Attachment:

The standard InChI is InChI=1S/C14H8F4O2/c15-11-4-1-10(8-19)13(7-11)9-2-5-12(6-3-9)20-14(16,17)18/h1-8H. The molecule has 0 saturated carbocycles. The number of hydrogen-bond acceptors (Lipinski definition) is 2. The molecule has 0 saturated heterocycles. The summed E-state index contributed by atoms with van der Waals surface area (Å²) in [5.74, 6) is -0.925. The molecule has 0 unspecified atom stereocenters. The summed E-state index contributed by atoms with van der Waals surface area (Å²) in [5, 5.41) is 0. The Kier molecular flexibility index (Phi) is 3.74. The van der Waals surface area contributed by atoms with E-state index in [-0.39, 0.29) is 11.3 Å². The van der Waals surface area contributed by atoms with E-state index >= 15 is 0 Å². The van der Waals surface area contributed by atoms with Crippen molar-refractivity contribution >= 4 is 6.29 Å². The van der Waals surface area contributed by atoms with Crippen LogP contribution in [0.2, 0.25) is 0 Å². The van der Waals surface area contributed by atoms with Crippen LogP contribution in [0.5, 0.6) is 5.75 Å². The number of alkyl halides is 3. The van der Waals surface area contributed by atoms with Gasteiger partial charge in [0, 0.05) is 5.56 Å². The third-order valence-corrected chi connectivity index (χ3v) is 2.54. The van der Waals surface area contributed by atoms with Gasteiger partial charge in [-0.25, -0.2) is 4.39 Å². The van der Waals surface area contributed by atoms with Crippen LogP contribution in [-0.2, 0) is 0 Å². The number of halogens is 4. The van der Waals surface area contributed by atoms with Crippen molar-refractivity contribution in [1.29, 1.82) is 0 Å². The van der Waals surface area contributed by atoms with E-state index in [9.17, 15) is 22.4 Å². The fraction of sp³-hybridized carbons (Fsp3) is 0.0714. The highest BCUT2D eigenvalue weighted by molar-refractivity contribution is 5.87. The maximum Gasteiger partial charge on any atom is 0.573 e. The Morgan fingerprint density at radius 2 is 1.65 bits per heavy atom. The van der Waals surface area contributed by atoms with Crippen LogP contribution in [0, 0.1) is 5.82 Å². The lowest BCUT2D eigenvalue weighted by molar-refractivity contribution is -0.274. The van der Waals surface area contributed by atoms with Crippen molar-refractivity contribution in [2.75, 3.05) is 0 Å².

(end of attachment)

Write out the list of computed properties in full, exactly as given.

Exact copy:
The standard InChI is InChI=1S/C14H8F4O2/c15-11-4-1-10(8-19)13(7-11)9-2-5-12(6-3-9)20-14(16,17)18/h1-8H. The molecule has 0 saturated carbocycles. The number of hydrogen-bond acceptors (Lipinski definition) is 2. The molecule has 0 saturated heterocycles. The summed E-state index contributed by atoms with van der Waals surface area (Å²) in [5.74, 6) is -0.925. The molecule has 0 unspecified atom stereocenters. The summed E-state index contributed by atoms with van der Waals surface area (Å²) in [5, 5.41) is 0. The Kier molecular flexibility index (Phi) is 3.74. The van der Waals surface area contributed by atoms with E-state index in [-0.39, 0.29) is 11.3 Å². The van der Waals surface area contributed by atoms with E-state index >= 15 is 0 Å². The van der Waals surface area contributed by atoms with Crippen molar-refractivity contribution >= 4 is 6.29 Å². The van der Waals surface area contributed by atoms with Crippen LogP contribution in [0.2, 0.25) is 0 Å². The van der Waals surface area contributed by atoms with Crippen LogP contribution in [0.5, 0.6) is 5.75 Å². The number of alkyl halides is 3. The van der Waals surface area contributed by atoms with Gasteiger partial charge in [0, 0.05) is 5.56 Å². The third-order valence-corrected chi connectivity index (χ3v) is 2.54. The van der Waals surface area contributed by atoms with Gasteiger partial charge in [-0.25, -0.2) is 4.39 Å². The van der Waals surface area contributed by atoms with Crippen LogP contribution in [-0.2, 0) is 0 Å². The number of halogens is 4. The van der Waals surface area contributed by atoms with Crippen molar-refractivity contribution in [1.29, 1.82) is 0 Å². The van der Waals surface area contributed by atoms with E-state index in [9.17, 15) is 22.4 Å². The fraction of sp³-hybridized carbons (Fsp3) is 0.0714. The highest BCUT2D eigenvalue weighted by molar-refractivity contribution is 5.87. The maximum Gasteiger partial charge on any atom is 0.573 e. The Morgan fingerprint density at radius 2 is 1.65 bits per heavy atom. The van der Waals surface area contributed by atoms with Crippen LogP contribution in [0, 0.1) is 5.82 Å². The lowest BCUT2D eigenvalue weighted by molar-refractivity contribution is -0.274. The van der Waals surface area contributed by atoms with Crippen molar-refractivity contribution in [2.75, 3.05) is 0 Å².